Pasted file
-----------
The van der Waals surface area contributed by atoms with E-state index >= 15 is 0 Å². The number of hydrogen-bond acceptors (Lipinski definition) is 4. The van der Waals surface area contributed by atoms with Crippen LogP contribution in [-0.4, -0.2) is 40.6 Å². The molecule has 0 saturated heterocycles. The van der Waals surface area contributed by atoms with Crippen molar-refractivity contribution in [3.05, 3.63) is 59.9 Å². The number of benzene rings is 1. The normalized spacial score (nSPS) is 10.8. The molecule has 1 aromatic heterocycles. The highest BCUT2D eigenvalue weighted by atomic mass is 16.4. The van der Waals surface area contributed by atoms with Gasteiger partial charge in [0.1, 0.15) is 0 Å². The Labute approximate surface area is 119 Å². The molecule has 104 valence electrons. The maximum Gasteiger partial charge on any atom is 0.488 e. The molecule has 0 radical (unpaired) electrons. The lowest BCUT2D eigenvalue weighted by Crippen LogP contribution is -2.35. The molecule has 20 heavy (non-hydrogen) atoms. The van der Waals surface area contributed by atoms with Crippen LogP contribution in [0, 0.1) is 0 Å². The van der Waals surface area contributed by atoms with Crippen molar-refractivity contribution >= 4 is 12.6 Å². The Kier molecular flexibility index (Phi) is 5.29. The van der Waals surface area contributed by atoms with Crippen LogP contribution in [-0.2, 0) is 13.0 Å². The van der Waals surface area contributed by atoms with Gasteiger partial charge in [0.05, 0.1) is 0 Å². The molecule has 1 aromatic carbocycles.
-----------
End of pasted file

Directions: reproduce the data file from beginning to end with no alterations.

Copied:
The van der Waals surface area contributed by atoms with E-state index >= 15 is 0 Å². The number of hydrogen-bond acceptors (Lipinski definition) is 4. The van der Waals surface area contributed by atoms with Crippen LogP contribution in [-0.4, -0.2) is 40.6 Å². The molecule has 0 saturated heterocycles. The van der Waals surface area contributed by atoms with Crippen molar-refractivity contribution in [3.05, 3.63) is 59.9 Å². The number of benzene rings is 1. The normalized spacial score (nSPS) is 10.8. The molecule has 1 aromatic heterocycles. The highest BCUT2D eigenvalue weighted by atomic mass is 16.4. The van der Waals surface area contributed by atoms with Gasteiger partial charge in [0.1, 0.15) is 0 Å². The Labute approximate surface area is 119 Å². The molecule has 104 valence electrons. The maximum Gasteiger partial charge on any atom is 0.488 e. The molecule has 0 radical (unpaired) electrons. The lowest BCUT2D eigenvalue weighted by Crippen LogP contribution is -2.35. The molecule has 20 heavy (non-hydrogen) atoms. The van der Waals surface area contributed by atoms with Crippen LogP contribution in [0, 0.1) is 0 Å². The van der Waals surface area contributed by atoms with Crippen molar-refractivity contribution >= 4 is 12.6 Å². The Kier molecular flexibility index (Phi) is 5.29. The van der Waals surface area contributed by atoms with Crippen LogP contribution in [-0.2, 0) is 13.0 Å². The van der Waals surface area contributed by atoms with Gasteiger partial charge in [0.05, 0.1) is 0 Å². The molecule has 1 aromatic carbocycles.